Yesterday, we wondered whether Laura Ingraham’s teaser from her interview with Attorney General William Barr might have left out some context. It actually might have undersold Barr’s comments on Operation Crossfire Hurricane and US Attorney John Durham’s probe into the FBI and intelligence agencies. The Fox News host asked Barr when we could expect to see Durham’s report, and Barr replied that he’s not sure there will be a report.
So what will Durham produce? Indictments, apparently:
Barr wouldn’t tell Ingraham how far Durham had advanced in the investigation, but said it was a “sprawling case” that “takes some time” to fully investigate.
“I think a report may be and probably will be a byproduct of his activity but his primary focus isn’t to prepare a report. He is looking to bring to justice people who were engaged in abuses if he can show that they were criminal violations and that’s what the focus is on,” Barr told Ingraham. …
Barr argued that the FBI investigation into Trump’s presidential campaign was riddled with abuse of power and had no evidence to back it up. He did not mention the intelligence that prompted the investigation, including a Trump campaign adviser boasting that he knew Russia had damaging information on then-Democratic candidate Hillary Clinton.
“I think the president has every right to be frustrated because I think what happened to him was one of the greatest travesties in American history,” Barr said. “Without any basis, they started this investigation of his campaign and even more concerning actually is what happened after the campaign, a whole pattern of events while he was president.”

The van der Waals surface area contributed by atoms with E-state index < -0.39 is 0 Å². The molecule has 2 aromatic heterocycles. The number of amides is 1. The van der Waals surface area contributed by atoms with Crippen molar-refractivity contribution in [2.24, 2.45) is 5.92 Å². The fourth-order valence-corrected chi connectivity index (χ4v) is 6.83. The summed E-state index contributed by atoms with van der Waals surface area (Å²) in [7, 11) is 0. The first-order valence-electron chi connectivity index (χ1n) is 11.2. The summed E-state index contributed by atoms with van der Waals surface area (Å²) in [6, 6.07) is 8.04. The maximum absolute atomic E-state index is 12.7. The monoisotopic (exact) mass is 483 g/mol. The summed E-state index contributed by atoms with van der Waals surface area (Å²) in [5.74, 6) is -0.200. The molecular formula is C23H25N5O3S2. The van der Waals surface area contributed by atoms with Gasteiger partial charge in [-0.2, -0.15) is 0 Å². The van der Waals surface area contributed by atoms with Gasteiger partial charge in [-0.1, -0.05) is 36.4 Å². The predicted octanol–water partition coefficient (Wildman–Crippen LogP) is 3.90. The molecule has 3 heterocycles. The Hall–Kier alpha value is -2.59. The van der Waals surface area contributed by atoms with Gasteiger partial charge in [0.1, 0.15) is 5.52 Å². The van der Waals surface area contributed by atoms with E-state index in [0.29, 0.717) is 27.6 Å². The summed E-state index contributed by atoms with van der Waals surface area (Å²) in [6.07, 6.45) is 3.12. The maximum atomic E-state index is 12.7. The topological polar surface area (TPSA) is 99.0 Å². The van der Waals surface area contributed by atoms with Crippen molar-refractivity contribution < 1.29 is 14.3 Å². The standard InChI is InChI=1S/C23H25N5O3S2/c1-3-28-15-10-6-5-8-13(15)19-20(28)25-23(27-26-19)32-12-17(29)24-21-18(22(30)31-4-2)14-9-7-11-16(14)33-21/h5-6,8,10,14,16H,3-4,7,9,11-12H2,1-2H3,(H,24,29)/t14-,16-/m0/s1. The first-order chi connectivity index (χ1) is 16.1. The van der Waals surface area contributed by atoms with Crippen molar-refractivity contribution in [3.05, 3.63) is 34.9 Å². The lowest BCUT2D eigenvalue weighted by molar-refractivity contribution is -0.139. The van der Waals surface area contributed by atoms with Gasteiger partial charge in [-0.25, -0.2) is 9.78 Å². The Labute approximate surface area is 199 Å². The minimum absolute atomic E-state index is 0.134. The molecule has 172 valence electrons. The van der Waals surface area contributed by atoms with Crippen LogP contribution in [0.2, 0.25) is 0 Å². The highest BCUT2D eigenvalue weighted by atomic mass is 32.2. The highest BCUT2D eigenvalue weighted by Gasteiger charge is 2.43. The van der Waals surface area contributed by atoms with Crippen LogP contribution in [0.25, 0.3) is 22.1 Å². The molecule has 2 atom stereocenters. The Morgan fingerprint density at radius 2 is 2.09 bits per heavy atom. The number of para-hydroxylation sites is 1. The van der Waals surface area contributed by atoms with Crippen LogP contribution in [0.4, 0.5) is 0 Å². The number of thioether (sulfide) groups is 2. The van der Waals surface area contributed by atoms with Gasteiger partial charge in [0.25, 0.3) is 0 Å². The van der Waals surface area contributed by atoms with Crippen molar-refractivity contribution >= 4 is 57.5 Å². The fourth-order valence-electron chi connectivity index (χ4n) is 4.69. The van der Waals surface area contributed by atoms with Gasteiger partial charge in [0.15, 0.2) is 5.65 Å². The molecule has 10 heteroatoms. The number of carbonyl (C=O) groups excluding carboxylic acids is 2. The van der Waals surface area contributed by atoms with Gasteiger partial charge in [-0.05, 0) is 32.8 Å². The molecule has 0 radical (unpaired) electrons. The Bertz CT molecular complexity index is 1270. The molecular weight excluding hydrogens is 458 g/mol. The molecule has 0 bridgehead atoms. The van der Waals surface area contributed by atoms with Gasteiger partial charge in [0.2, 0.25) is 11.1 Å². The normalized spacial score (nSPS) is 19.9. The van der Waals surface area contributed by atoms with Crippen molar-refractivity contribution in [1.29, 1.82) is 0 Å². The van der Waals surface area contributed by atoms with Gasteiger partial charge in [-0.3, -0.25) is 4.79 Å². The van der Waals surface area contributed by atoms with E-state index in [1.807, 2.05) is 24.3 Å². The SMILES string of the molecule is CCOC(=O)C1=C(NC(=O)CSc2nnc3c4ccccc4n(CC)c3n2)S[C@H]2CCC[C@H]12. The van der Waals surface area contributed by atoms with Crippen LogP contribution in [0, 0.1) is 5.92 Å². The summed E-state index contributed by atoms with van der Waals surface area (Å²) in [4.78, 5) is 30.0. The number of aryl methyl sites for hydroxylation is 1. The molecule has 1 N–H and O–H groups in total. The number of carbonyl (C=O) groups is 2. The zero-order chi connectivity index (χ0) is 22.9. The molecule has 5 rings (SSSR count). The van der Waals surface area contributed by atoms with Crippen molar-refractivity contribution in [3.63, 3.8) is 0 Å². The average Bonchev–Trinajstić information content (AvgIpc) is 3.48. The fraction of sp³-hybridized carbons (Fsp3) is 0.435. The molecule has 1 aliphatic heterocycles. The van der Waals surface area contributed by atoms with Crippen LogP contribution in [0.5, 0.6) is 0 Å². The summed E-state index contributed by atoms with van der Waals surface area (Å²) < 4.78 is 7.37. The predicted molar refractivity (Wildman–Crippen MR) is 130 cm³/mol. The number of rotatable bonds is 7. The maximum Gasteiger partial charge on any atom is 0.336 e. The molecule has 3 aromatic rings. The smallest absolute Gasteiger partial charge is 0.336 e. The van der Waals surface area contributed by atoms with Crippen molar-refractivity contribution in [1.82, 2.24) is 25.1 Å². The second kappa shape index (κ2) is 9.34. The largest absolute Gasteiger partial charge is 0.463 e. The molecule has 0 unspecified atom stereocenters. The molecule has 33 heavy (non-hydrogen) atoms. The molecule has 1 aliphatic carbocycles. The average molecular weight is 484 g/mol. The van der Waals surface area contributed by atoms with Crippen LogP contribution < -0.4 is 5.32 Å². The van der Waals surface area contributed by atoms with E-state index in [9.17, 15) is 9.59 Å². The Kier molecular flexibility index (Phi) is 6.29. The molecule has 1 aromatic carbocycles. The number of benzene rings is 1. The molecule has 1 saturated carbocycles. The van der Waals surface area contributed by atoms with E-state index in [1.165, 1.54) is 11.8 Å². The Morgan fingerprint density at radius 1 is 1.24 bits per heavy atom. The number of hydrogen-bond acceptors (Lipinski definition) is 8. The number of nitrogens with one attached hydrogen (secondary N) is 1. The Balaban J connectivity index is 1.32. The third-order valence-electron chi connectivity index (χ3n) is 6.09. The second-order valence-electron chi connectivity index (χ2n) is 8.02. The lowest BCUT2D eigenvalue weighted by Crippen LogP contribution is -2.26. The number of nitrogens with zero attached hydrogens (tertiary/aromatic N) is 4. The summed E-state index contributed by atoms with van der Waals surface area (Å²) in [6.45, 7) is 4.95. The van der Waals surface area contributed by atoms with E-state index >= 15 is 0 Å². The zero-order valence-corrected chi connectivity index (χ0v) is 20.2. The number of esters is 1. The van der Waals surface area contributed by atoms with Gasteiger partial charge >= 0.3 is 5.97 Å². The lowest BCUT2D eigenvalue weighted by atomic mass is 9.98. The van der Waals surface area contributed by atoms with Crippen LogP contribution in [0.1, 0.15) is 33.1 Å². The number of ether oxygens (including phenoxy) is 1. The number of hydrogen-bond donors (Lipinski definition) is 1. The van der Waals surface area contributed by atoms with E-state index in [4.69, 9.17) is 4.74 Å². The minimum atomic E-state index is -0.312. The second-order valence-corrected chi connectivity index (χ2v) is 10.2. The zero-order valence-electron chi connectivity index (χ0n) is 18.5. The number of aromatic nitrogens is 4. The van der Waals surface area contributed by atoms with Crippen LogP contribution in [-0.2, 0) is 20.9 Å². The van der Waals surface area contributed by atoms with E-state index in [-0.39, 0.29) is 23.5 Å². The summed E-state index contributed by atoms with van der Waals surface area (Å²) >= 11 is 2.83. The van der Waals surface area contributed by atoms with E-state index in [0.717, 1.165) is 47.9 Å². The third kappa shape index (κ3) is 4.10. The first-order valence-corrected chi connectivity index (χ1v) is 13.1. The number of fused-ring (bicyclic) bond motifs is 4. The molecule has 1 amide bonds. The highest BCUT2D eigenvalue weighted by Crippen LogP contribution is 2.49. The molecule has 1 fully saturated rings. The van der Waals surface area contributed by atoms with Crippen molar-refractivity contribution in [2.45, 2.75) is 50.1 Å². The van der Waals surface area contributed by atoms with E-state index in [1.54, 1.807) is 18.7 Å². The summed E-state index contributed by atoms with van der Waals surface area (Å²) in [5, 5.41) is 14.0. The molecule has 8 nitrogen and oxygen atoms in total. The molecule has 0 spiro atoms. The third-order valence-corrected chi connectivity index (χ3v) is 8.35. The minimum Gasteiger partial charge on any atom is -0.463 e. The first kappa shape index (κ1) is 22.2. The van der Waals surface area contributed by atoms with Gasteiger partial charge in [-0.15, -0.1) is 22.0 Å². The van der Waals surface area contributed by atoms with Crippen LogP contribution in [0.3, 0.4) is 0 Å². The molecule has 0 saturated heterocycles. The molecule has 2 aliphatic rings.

Politico comments that Trump supporters hoped for a report to use in the election, but indictments wouldn’t be a terribly disappointing substitute, I’d guess. They form a narrative as well — as Robert Mueller himself employed in that farcical indictment of Concord Management that blew up in his face when they demanded discovery access. The Department of Justice had to withdraw the indictment last month in order to avoid allowing the Russian-controlled firm access to the intel on which the indictment was based.
That outcome must have alerted John Durham to the dangers of PR-focused indictments. It’s safer just to issue reports, another lesson also learned by Mueller and his special-counsel team. If Durham is focusing on criminal violations and “bring[ing] to justice” those who committed them, that hints that Durham thinks he’s got enough to go all the way to trial — assuming we see any indictments. It’s tough to imagine Barr selling this on national television at this late stage of the probe, though, without knowing what Durham plans and what he has up his sleeve.
Be sure to watch the full interview, especially the beginning, in which Ingraham peppers Barr on the shutdown of places of worship in the Great Hunkering Down. Ingraham argues, somewhat indirectly, that religious services should be exempted on the basis of the inalienable right to freedom of religious expression. Barr doesn’t necessarily disagree but argues that government can shut down churches in an emergency if they’re shutting down nearly everything else. Barr tells Ingraham that the DoJ had to remind several jurisdictions to remain neutral in that application, but that he anticipates that this won’t last long in any case.
Also, Barr declares that the coronavirus should give everyone a new appreciation of borders. The Europeans certainly are discovering that to be the case, and Barr argues Americans should rethink any inclination to open borders as well.